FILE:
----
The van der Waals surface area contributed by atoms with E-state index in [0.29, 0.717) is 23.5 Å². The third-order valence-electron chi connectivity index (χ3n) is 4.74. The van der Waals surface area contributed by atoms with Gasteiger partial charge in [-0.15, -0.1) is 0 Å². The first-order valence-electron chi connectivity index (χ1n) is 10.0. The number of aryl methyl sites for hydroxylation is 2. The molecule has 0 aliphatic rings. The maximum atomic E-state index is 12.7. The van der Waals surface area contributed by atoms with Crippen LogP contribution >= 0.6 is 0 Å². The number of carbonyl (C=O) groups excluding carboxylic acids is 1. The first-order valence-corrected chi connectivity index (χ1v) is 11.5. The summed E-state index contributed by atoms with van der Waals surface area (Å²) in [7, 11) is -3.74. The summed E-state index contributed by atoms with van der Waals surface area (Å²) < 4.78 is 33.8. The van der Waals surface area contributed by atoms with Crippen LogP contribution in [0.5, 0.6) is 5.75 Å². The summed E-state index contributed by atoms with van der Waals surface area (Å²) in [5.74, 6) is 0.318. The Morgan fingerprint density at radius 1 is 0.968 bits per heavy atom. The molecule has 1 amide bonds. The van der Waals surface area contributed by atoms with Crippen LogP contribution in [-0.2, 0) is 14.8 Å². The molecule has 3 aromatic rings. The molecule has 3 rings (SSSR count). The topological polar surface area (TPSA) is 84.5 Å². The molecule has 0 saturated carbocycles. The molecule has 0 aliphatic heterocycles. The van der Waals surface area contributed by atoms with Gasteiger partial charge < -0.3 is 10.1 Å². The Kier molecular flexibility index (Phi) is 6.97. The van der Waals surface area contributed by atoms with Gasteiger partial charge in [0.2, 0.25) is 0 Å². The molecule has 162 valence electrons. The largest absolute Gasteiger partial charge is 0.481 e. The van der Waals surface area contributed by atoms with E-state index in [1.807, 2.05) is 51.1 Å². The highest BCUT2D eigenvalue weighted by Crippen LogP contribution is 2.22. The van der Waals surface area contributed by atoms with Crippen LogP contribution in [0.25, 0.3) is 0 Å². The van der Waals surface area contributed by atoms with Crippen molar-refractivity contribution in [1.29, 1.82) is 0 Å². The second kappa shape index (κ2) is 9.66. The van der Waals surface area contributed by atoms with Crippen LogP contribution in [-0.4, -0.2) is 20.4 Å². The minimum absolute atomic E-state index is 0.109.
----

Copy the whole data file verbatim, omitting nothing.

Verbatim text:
The van der Waals surface area contributed by atoms with E-state index in [0.29, 0.717) is 23.5 Å². The third-order valence-electron chi connectivity index (χ3n) is 4.74. The van der Waals surface area contributed by atoms with Gasteiger partial charge in [-0.15, -0.1) is 0 Å². The first-order valence-electron chi connectivity index (χ1n) is 10.0. The number of aryl methyl sites for hydroxylation is 2. The molecule has 0 aliphatic rings. The maximum atomic E-state index is 12.7. The van der Waals surface area contributed by atoms with Crippen LogP contribution >= 0.6 is 0 Å². The number of carbonyl (C=O) groups excluding carboxylic acids is 1. The first-order valence-corrected chi connectivity index (χ1v) is 11.5. The summed E-state index contributed by atoms with van der Waals surface area (Å²) in [7, 11) is -3.74. The summed E-state index contributed by atoms with van der Waals surface area (Å²) < 4.78 is 33.8. The van der Waals surface area contributed by atoms with Crippen LogP contribution in [0.5, 0.6) is 5.75 Å². The summed E-state index contributed by atoms with van der Waals surface area (Å²) in [5.74, 6) is 0.318. The Morgan fingerprint density at radius 1 is 0.968 bits per heavy atom. The molecule has 1 amide bonds. The van der Waals surface area contributed by atoms with Crippen LogP contribution in [-0.2, 0) is 14.8 Å². The molecule has 3 aromatic rings. The molecule has 3 rings (SSSR count). The topological polar surface area (TPSA) is 84.5 Å². The molecule has 0 saturated carbocycles. The molecule has 0 aliphatic heterocycles. The van der Waals surface area contributed by atoms with Gasteiger partial charge < -0.3 is 10.1 Å². The Kier molecular flexibility index (Phi) is 6.97. The van der Waals surface area contributed by atoms with Gasteiger partial charge in [0.2, 0.25) is 0 Å². The molecule has 162 valence electrons. The largest absolute Gasteiger partial charge is 0.481 e. The van der Waals surface area contributed by atoms with E-state index in [1.807, 2.05) is 51.1 Å². The highest BCUT2D eigenvalue weighted by Crippen LogP contribution is 2.22. The van der Waals surface area contributed by atoms with Crippen LogP contribution in [0.25, 0.3) is 0 Å². The van der Waals surface area contributed by atoms with Crippen molar-refractivity contribution in [1.29, 1.82) is 0 Å². The second kappa shape index (κ2) is 9.66. The van der Waals surface area contributed by atoms with Crippen LogP contribution in [-0.4, -0.2) is 20.4 Å². The minimum absolute atomic E-state index is 0.109.